Last year, Josh Jamal found that the agency he was working for was taking on a lot of project work, sometimes for no money or in supposed “pay-for-performance” models. An account manager, Jamal, a millennial and a relatively junior employee, was brought on as part of an eight-person account team. Within a few weeks, three of the team left — either quit or got laid off to save money.
“In the ensuing shake-up, I was added to several accounts, bringing my total accounts to five,” he said. All in all, he began to do about 75 hours of work a week, with no increase in pay. “It was brutal.” At least one client simply didn’t pay at all.
Brutal, maybe, but Jamal’s story is not unique.
For agencies squeezed by fee issues, taking on “no-margin” or “low-margin” accounts, or more project work, is a common way out. (It can provide a high upside for shops.) But in an industry where “margins” basically mean people’s salaries, the human cost of this is often junior employees, who are being forced to work longer hours and rarely see any compensation increases.
This is a common side effect of the current crunch in the agency space, said numerous agency executives and junior employees interviewed by Digiday. The average agency markup in the U.S. is between 13 percent and 15 percent. But new deals cropping up are touting no-margins and pay for performance incentives — which means the agency is constantly looking for ways to cut costs, especially at the beginning of the relationship when agencies make little money or even stand to.
But agencies, like other industries such as business consulting, calculate how much to charge clients on a full-time equivalent, or FTE, basis. Agencies have “rate cards” for levels of employees (director levels cost more, manager levels less) and then have a formula based on the assumption that someone will work a certain number of hours per week. The gap between how many hours the employee actually works and what they’re supposed to is the margin.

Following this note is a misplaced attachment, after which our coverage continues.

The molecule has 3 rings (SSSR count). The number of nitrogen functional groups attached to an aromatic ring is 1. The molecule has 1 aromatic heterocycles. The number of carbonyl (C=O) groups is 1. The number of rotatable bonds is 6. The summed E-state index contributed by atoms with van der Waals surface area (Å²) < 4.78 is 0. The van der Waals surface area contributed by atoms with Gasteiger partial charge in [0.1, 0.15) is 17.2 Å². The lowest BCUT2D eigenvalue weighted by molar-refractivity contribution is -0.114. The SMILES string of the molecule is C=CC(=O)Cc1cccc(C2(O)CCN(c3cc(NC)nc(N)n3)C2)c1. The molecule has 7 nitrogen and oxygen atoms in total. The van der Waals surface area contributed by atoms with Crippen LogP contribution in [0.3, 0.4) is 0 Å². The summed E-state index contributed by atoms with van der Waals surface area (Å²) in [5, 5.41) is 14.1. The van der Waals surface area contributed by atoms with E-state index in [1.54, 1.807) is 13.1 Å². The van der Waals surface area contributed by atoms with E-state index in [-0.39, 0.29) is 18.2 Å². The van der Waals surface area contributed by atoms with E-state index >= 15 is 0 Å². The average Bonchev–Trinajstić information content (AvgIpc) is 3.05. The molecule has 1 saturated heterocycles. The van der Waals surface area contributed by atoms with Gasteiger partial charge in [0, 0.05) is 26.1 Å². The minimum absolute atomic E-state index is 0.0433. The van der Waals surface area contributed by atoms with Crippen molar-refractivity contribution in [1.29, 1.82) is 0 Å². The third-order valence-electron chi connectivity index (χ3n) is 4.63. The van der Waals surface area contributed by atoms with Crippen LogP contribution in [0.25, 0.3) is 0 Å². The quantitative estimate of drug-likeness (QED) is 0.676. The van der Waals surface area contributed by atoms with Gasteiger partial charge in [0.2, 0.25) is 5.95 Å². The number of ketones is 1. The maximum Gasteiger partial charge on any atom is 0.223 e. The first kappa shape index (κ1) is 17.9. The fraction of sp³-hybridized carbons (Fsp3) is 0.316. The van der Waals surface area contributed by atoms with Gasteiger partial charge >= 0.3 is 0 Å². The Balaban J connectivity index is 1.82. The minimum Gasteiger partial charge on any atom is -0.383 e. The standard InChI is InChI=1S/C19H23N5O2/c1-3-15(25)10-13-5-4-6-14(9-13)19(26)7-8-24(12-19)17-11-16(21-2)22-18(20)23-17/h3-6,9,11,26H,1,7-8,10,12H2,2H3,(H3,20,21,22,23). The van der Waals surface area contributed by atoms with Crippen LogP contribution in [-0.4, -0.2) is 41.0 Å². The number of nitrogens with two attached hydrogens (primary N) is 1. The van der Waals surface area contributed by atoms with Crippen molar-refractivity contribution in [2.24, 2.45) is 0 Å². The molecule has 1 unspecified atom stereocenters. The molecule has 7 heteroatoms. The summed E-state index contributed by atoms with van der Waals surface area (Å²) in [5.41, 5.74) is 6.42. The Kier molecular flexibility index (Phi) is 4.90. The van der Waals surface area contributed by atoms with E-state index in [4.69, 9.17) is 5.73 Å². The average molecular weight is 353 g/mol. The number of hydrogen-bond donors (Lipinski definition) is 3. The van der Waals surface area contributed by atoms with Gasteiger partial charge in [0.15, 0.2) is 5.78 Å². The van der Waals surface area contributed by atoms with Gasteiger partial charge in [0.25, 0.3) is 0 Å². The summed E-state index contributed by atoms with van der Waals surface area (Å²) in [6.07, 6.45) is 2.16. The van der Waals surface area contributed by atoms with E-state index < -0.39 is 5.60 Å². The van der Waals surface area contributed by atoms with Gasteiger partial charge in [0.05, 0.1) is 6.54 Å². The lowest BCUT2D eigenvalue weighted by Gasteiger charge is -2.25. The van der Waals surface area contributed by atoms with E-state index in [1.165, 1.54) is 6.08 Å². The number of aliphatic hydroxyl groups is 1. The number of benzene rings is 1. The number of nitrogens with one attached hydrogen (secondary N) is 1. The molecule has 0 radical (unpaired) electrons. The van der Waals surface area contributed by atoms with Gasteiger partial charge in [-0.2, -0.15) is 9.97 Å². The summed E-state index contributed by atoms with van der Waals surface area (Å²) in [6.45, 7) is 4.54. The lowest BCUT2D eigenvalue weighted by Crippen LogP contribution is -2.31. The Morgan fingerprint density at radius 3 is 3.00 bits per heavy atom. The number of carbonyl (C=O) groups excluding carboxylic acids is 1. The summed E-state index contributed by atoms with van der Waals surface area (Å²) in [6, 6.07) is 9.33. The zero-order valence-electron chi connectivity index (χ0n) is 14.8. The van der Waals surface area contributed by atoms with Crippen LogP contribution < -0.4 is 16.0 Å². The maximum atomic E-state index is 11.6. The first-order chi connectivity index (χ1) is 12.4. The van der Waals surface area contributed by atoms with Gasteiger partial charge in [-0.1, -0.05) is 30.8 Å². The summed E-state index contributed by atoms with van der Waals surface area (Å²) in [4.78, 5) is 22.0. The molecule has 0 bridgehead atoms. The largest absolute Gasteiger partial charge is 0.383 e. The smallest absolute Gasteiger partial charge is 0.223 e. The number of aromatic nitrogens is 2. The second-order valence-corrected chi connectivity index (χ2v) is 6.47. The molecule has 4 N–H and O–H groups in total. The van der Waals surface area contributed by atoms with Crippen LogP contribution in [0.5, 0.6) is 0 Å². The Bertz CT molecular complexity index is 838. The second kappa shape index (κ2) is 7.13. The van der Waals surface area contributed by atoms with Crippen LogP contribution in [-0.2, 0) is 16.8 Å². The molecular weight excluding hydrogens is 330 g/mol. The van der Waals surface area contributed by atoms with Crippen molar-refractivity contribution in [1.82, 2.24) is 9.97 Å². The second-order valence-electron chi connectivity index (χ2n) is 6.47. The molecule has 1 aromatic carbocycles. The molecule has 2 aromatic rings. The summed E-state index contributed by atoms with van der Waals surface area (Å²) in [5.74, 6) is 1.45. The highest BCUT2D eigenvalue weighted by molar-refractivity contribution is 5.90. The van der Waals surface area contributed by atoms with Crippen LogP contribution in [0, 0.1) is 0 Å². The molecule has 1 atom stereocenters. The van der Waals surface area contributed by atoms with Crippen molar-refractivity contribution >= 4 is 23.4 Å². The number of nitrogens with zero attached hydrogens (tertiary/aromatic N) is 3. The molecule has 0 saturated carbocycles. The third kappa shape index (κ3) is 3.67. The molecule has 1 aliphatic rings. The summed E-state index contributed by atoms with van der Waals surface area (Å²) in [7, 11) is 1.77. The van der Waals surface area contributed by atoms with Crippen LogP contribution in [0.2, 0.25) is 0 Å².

But in a low-margin or zero-margin contract, agencies are incentivized to save as much money as possible. In order to get the most bang for their buck, agency leadership, said multiple people with knowledge of the matter, will get junior employees to work longer hours on a bigger portfolio of brands. Sometimes procurement will ask for dedicated FTEs, but it’s hard to police that. “It’s a doomsday exercise,” said one former agency executive who recently went client-side. “The agency business essentially is exploitation.”
Michael Duda, managing partner at Bullish and the former CEO of Johannes Leonardo, said that it’s a very common tactic across many industries, not just agencies. Senior people are often benched, and low fees spur agencies to put more junior people on contracts. That often leads, or can lead, to a loss in quality.
An agency search consultant said that clients are often complaining that they’re getting more junior people on staffing plans than they had agreed to.
“Agencies bill at an hourly rate, and the more senior a staffer, the higher the rate,” said a strategist at a holding company-owned agency in New York. “So if a client will only pay a certain amount, you need to staff with the cheapest body.” This strategist said that that means junior people end up working 60, 70 or 80 hours a week and end up “drowning.”
And wages are low in agencies, a well-documented fact that makes this entire process even worse. Ideally, the agency can stand to gain a large upside: If the client does well, incentives can be high. But that upside won’t trickle down to junior employees. Jamal said that after a year of working 75 hours a week, he got a $500 bonus, bringing his total compensation to $41,500.
And Jamal said that the one potential upside — of getting a lot of experience on many accounts — never materialized: “I was drowning in too much work to properly learn or absorb anything,” he said. “I think those junior employees need to opt-in to this type of situation. I wasn’t really given a choice, and I didn’t know enough to say ‘no’ because I didn’t know what I was getting myself into.”
Neither, apparently, do agencies: Another side effect of the squeeze on fees is that there are fewer senior and middle-managers left. “Younger people are being given more to do because senior people’s ranks and middle ranks are thinner,” said Ann Billock of Ark Advisors. “The pressure has been put on everyone really and truly to do more with less.”
“What’s going on is that a lot of clients say they love creativity and all that, but when the contract is signed, it’s all about ‘we’re going to pay you for the time it takes to make something’,” said Duda. “This is the fallout of when clients and agencies don’t trust each other.”
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